NEO Personality Inventory
The NEO-Personality Inventory assessment is a psychometric tool used to assess personality traits. It is recognised worldwide and used by recruiters and employers pre-employment, as well as more generally to assess career potential.
What is the NEO Personality Inventory?
The NEO Personality Inventory uses the ‘Five-Factor Model’ (also known as the ‘Big Five Personality Test’) to measure personality traits. This theory suggests that each person’s personality boils down to five core areas – and the test examines these separate areas of personality to draw conclusions.
The NEO-PI test grew out of academic psychology work carried out in the 1970s by Costa & McCrae who developed the ‘five trait’ model, following on from work that started in the 1920s.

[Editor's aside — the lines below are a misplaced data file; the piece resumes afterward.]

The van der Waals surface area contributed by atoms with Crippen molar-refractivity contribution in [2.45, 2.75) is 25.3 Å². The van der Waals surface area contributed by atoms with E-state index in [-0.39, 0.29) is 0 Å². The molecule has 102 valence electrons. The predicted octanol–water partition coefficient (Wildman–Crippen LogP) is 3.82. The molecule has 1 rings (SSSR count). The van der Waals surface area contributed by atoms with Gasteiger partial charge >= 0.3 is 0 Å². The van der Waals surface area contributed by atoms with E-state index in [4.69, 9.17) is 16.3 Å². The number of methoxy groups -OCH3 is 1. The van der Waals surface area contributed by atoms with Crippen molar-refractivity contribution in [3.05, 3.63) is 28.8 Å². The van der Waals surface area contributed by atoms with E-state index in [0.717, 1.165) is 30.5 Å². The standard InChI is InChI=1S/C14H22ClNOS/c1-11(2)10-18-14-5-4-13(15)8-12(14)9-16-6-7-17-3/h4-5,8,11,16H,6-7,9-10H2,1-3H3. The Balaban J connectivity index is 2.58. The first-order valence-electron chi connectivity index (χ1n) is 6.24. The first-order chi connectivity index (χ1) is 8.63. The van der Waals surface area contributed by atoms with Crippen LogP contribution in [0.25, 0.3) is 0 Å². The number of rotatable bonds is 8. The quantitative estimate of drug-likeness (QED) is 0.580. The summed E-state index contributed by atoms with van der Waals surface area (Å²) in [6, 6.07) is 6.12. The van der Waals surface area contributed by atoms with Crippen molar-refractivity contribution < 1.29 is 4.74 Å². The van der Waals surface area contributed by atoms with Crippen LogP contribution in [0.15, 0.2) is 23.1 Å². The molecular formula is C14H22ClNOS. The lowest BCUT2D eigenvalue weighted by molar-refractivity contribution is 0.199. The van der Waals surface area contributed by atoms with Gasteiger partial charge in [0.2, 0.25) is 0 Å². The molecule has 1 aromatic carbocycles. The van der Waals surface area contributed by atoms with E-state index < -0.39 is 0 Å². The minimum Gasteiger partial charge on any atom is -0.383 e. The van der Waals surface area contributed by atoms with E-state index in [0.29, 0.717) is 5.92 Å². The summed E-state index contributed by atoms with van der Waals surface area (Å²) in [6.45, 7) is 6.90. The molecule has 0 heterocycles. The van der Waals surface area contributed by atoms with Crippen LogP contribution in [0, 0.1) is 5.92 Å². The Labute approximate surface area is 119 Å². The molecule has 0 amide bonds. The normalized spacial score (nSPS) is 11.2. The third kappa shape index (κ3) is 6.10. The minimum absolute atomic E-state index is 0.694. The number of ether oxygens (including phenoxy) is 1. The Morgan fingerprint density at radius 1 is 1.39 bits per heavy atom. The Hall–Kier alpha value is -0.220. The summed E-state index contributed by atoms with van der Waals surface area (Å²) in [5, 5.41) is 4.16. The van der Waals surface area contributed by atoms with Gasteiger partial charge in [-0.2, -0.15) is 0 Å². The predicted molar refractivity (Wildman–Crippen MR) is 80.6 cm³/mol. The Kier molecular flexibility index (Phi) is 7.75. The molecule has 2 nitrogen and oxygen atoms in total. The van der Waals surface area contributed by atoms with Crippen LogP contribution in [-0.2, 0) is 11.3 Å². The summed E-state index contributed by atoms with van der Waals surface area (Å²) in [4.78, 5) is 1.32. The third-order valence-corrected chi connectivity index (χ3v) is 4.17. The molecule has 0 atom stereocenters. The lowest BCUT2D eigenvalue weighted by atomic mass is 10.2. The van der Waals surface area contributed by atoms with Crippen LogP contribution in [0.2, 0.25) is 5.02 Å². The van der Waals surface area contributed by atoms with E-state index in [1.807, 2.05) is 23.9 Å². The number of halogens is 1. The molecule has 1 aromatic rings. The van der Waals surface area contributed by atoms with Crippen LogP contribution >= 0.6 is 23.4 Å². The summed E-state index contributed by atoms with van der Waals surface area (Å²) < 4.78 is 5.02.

By 1978 their work had led them to conclude that there were three broad personality traits: Neuroticism (N), Extraversion (E) and then Openness (O) – which they called ‘Neuroticism-Extraversion-Openness Inventory’ or ‘NEO-I’.
Further work led to the addition of Agreeableness (A) and Conscientiousness (C), with the test then renamed ‘NEO Personality Inventory’ or ‘NEO-PI’.
Further iterations to the model were developed by the pair during the 1980s and 1990s, including adding various subsections. The model currently used by academics, clinicians and recruiters is the ‘NEO PI-3’ and can be used by adolescents as young as 10, as well as those for whom English is not their first language.
A shortened version named ‘NEO FFI-R’ (‘Five Factor Inventory’) is also available.
As Neuroticism (N), Extraversion (E) Openness (O) Agreeableness (A) and Conscientiousness (C) can also spell out OCEAN or CANOE, you may also see it referred to by those acronyms.
The Big 5 Personality Factors explained